You're going to myth me

Bay Area Now: Ala Ebtekar rises above while tapping into persian and personal mythologies
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The Invisible Fold

You don't need to pick up all the subtleties of Berkeley-born Iranian American artist Ala Ebtekar's work to appreciate the resonant beauty of, for instance, The Ascension II (2007), and its angelic, part-griffin, semi-human, quasi-Homa messenger drawn from Persian mythology, winging across reams of Farsi as assorted readers' delicate notes intricately lace the printed manuscript. But it helps to know that the iconography of that winged messenger reaches back 5,000 years to a pre-Islamic Iran, was eventually appropriated in depictions of Ayatollah Khomeini, and that the angels with keys dangling from their necks, surrounding the wary mythical creature, refer to the child soldiers enlisted during the Iran-Iraq War (1980–88) to run across battlefields and detect land mines. "They'd give these kids these keys to heaven," explains Ebtekar at his Palo Alto studio near Stanford University, where he received his MFA. "It's like, 'Whoa!' That's a certain kind of mythology, but it's tapping into something apocalyptic."

And you don't need to know the specifics of aerospace design to appreciate the watercolor, acrylic, and ink jets tearing across script in The Breeze of Time (2002): they happen to be the exact ones used in the Iran-Iraq War. Ebtekar is aware that viewers bring their own connections to the work. "Yeah, I was doing this stuff before 9/11, in school, on book pages, and then 9/11 happened and I stopped. I thought, there's no way I can do this," he recalls. Much of his work tied in directly with the Iran-Iraq War, a part of his own personal mythology, and the reason his activist Iranian parents remained in the States. "I was very much tapped into those older stories and histories. But then they announced the [Iraq] war, and I thought, actually, if there's any time to do it, it's more important to do it now than not."

The urgency of the present continues to call to Ebtekar, who draws from his studies in Iran of the refined art of Persian miniature painting and the less-known, more visceral field of coffeehouse painting for his works, which range from the aforementioned pieces that play off rich layers of text and imagery — and Iranian poetry and history — to large-scale graphite drawings that superimpose the outlines of Iranian wrestlers — current street-level mythological heroes — with hip-hop figures culled from Ebtekar's music-obsessed youth, one spent DJing at parties and interning as a hip-hop DJ at KALX 90.7 FM.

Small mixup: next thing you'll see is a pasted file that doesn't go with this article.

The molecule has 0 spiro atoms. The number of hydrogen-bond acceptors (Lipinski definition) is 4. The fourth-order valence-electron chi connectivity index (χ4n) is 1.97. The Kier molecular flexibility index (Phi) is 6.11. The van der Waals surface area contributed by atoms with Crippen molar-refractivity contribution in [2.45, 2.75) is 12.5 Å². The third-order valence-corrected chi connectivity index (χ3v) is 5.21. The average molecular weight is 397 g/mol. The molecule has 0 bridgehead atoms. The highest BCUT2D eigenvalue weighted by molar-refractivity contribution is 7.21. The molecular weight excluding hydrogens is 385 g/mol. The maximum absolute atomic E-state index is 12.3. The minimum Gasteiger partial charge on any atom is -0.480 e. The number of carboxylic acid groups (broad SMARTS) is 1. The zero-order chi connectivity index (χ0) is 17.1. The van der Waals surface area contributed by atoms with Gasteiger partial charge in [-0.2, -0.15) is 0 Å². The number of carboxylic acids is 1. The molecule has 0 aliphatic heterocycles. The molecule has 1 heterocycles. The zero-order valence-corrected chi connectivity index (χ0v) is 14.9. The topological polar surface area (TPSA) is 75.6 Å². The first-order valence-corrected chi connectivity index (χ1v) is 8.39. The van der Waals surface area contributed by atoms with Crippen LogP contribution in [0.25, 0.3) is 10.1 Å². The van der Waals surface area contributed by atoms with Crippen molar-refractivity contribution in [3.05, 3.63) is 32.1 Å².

As we listen to classic tracks by his mother's pop idol, Iranian diva Googoosh, and scope out images of strongmen striking poses in a zurkhaneh (house of strength), juxtaposed with aerodynamic break-dancers in his studio — aptly situated over a downtown Palo Alto coffeehouse and crammed with art supplies, books, cassettes, vinyl, and a Tehrangeles T-shirt Ebtekar made for the 2006 California Biennial — it's clear the artist's pop interests still find a way to light: witness the 2004 Intersection for the Arts show that saw Ebtekar pairing a white-washed Iranian coffeehouse installation with shoes sporting fat laces fashioned from ornate Persian textile. "Bay Area Now 5" will find him combining his two approaches with a piece that layers ancient and modern-day warriors in a ghostly epic that looks backward and forward — a gesture familiar to Ebtekar, who rolls his eyes over John McCain's comment on recent cigarette exports to Iran — "Maybe that's a way of killing them" — and is currently teaching art at UC Berkeley in preparation for his dream. By 2011, he wants to start an art foundation and school in Iran.

After the US presidential election, Ebtekar hopes he can make it happen. First, he says, "there needs to be more diplomacy. In Iran, there's this thing about nostalgia.

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